2012 -2013 opened with a bang with our River Music Fair, a most enjoyable event that brought the many friends and acquaintances we have made in the valley together for a day of music, art and culture, and forged our position on the Sapphire Coast gallery trail. Our Spring garden proved to be an attractive outdoor venue with the contours of the land lending a landscaped feel to the fledgling beds and trees. A hot and windy January with nearby bushfires set the garden back but it recovered and we noted a new maturity as the season closed.
We got great pleasure setting up the Season 4 exhibition — “Mid-Century Modern: The influence of European style on post-war Australian ceramics” — and living with pieces from the 1950s and 1960s during the year. We learnt a lot in the process, particularly about the differences in approach to modernism between Melbourne and Sydney in the post-war period, and captured our observations in a set of gallery notes.
In terms of sales, animal figures we had commissioned from Betty Mclaren — made in Merimbula in 2012 to Gus McLaren’s mid-century designs — proved very popular and so did our Arthur Merric Boyd Pottery ramekins, lovely modernist pieces in their own right and also affordable mementos of a celebrated artistic dynasty. However, we noted that visitors made fewer purchases from the exhibition itself than from the workroom shelves where pieces from earlier exhibitions were shelved.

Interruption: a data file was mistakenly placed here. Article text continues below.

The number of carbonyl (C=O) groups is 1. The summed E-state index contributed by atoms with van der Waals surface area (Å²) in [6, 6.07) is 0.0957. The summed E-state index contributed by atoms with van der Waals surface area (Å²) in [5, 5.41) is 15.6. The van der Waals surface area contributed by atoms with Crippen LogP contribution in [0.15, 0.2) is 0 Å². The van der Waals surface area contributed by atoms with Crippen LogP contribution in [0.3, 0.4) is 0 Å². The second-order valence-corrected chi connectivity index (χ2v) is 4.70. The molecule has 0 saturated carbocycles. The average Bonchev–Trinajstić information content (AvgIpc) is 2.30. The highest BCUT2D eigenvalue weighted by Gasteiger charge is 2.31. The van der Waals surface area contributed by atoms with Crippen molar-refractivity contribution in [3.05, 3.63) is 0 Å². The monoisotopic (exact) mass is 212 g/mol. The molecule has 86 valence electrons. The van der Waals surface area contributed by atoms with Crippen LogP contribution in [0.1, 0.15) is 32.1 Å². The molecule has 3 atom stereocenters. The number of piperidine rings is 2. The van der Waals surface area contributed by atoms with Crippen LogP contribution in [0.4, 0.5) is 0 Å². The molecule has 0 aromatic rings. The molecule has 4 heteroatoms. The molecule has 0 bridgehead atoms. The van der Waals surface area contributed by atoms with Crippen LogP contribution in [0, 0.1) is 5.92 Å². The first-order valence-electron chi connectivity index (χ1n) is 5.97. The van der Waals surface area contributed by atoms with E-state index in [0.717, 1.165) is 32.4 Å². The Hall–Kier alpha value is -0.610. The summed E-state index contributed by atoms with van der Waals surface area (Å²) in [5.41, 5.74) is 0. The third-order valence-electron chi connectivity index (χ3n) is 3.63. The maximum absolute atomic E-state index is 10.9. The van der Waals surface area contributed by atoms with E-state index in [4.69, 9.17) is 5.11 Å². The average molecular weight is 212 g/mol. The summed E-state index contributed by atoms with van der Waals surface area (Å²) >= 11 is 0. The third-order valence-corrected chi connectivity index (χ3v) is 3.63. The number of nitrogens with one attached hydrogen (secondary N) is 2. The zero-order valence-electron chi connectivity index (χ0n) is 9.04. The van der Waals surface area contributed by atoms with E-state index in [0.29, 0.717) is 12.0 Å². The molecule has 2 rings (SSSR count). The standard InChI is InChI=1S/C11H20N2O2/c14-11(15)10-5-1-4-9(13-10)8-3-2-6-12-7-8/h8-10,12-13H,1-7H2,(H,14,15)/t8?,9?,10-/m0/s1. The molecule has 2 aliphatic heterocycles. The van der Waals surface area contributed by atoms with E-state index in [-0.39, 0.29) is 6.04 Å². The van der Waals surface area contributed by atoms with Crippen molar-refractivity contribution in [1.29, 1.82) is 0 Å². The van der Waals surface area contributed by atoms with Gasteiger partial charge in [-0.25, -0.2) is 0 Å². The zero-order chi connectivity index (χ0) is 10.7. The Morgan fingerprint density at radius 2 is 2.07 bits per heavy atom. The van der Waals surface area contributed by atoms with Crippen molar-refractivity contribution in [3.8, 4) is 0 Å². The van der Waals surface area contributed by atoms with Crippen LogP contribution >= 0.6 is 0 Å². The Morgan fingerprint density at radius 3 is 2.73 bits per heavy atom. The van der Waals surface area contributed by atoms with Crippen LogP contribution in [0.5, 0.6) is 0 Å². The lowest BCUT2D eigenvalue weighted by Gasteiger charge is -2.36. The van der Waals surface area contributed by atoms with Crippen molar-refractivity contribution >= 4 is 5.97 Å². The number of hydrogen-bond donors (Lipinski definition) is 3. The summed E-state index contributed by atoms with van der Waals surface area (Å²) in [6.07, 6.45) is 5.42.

With semi-commercial and commercial potteries like Dyson, Ellis and Martin Boyd, there is still so much available on the secondary market that it was the display of examples in a gallery context that made the exhibition interesting for visitors. A cabinet featuring brown and orange Hanstan ware was much admired but remained relatively intact to the end of the season as did our feature wall of Ellis Ceramics. Visitors were more interested in the value being placed on pieces from their own past and seeing them in a new context than in wanting to own more.
Perhaps our most satisfying visitor was The Rameking with whom we spent a half-day sharing our passion for Australian pottery and rummaging through boxes for makers not yet represented in his collection. Appropriately amongst other finds, he took home a set of Janet Gray Royal Tour ramekins.
Our online sales really took off during Season 4 and, for the first time, we made in sales just a little bit more than we spent in new acquisitions.